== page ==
National Library Week – Join in the Celebration!

ALA_NLW2015_FB

This week is the annual observance of National Library Week (April 12-18), sponsored by the American Library Association, but marked by many library associations, including the Association of Christian Librarians of which I am a part.

You will find this brief description of the event on the ALA website:

National Library Week (April 12 – 18, 2015) is a time to celebrate the contributions of our nation’s libraries and library workers and to promote library use and support. From free access to books and online resources for families to library business centers that help support entrepreneurship and retraining, libraries offer opportunity to all. The theme for 2015 National Library Week is “Unlimited Possibilities @ your library.”

First sponsored in 1958, National Library Week is a national observance sponsored by the American Library Association (ALA) and libraries across the country each April. It is a time to celebrate the contributions of our nation’s libraries and librarians and to promote library use and support. All types of libraries – school, public, academic and special – participate.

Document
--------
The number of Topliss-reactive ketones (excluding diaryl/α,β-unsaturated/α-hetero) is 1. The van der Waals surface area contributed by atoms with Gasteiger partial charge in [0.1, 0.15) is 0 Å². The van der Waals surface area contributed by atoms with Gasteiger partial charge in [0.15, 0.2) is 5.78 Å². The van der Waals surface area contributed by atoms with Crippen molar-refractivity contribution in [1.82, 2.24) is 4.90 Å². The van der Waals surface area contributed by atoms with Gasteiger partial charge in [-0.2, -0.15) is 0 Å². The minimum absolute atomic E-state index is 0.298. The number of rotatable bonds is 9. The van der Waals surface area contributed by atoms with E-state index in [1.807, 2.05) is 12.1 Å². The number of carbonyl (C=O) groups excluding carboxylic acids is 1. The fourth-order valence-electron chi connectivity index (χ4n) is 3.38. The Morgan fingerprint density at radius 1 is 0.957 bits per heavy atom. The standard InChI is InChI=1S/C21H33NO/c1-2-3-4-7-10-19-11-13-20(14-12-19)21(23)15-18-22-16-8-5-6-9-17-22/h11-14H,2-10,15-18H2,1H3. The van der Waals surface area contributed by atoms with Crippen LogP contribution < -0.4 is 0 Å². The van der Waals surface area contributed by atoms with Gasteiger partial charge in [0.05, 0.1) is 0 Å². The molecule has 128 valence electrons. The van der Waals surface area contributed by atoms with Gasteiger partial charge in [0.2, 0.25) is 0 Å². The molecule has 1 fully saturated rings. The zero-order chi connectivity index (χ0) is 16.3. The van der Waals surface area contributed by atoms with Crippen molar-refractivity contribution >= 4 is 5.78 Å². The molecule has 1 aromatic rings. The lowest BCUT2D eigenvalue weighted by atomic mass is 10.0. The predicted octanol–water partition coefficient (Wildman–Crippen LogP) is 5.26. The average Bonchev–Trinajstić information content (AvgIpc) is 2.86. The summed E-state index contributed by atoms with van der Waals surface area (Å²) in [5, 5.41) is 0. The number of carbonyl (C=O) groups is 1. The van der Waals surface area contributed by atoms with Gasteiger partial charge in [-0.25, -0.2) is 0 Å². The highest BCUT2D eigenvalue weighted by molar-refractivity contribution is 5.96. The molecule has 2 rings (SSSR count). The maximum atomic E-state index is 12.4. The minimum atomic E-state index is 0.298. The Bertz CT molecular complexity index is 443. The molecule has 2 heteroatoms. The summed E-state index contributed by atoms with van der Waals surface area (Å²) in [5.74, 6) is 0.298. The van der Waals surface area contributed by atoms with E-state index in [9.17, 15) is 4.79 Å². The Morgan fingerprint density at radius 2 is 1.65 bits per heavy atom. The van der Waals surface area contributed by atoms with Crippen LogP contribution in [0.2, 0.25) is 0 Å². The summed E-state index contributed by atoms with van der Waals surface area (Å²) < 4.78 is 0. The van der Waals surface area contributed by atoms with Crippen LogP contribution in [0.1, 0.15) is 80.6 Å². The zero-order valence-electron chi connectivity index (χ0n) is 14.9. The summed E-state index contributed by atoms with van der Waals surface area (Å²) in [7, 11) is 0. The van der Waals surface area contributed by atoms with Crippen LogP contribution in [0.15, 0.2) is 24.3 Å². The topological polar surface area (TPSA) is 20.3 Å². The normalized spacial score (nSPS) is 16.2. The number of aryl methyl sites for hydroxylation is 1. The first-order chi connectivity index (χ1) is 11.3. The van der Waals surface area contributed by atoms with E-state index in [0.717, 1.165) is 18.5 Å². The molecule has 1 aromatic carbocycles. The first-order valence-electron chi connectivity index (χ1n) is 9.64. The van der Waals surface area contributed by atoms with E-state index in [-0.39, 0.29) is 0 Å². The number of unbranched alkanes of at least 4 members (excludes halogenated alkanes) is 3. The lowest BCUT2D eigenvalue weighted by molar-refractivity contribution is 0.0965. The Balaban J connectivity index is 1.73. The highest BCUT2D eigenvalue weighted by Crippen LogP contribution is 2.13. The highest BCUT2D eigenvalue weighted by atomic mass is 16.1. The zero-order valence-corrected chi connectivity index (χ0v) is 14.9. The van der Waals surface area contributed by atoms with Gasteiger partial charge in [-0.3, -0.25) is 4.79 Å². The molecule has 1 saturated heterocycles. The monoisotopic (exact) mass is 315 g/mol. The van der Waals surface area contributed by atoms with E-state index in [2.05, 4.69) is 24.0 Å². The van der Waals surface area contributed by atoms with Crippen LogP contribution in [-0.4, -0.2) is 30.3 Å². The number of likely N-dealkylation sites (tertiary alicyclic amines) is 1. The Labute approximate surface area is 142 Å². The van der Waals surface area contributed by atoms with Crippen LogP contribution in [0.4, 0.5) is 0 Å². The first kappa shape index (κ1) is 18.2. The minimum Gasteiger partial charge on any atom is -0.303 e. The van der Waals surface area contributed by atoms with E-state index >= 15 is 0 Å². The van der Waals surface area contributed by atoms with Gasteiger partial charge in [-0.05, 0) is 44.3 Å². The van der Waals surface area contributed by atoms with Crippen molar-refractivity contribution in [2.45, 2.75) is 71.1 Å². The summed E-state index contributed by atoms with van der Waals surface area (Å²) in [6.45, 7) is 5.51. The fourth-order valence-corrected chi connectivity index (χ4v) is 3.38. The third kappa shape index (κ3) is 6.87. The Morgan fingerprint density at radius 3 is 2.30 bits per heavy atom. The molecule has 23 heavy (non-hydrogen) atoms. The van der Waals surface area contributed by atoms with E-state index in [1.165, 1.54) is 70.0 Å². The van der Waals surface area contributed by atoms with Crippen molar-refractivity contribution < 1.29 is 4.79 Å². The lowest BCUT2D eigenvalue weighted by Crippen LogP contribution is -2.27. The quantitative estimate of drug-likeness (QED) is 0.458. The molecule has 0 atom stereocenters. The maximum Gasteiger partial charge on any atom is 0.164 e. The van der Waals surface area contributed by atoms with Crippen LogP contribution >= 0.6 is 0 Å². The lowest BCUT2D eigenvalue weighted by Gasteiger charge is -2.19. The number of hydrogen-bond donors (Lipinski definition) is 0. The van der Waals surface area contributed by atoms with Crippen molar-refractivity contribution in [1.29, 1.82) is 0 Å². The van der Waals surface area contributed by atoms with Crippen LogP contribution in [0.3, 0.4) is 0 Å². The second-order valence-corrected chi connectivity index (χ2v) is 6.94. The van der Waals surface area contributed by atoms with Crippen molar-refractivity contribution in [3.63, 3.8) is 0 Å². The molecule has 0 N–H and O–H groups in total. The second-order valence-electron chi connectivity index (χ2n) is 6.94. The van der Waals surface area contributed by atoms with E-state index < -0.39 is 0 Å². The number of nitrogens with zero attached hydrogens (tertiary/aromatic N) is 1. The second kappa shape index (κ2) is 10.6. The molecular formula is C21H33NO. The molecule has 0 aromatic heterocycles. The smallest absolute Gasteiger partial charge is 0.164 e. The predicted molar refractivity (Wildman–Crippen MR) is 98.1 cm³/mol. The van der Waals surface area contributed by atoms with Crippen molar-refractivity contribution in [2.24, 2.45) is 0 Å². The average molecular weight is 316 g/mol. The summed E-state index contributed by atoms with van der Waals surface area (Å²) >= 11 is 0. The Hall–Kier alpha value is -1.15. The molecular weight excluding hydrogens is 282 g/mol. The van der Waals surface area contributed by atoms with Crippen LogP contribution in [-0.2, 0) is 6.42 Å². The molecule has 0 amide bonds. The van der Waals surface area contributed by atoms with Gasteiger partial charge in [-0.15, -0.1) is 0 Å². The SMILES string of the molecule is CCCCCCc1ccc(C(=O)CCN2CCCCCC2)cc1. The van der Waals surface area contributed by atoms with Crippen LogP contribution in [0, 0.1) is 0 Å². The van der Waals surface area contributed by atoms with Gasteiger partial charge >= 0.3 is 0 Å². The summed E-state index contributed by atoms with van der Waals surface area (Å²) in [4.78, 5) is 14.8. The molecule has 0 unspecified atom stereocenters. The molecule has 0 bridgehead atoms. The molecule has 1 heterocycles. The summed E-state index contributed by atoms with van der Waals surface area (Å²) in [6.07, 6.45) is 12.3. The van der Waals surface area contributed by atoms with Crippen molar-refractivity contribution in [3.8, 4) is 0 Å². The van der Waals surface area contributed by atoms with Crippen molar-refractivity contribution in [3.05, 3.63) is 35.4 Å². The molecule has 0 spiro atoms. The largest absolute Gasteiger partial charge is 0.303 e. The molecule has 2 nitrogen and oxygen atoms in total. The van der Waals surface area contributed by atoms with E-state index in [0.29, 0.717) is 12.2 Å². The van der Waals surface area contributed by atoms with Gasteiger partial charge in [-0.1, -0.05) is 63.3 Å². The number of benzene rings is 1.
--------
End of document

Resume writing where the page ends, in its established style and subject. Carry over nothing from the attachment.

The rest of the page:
So what can you do during this National Library Week? I can think of a number of things:

  • Make a special effort to visit your local public library this week and appreciate the resources it makes available to you.
  • Take your children or grandchildren to a public library and expose them to the value of its place in the community and in their education.
  • Visit a “new” library in your area and discover its special resources. Have you ever been to the large and rich Grand Rapids Public Library downtown? Or how about the State of Michigan Library in Lansing? Why not make this the week you take one of these in?
  • On a smaller scale, but no less important, help support your local Christian school library. Make sure your children make use of it. Thank the librarians who serve in them. Offer your help, including donating good books.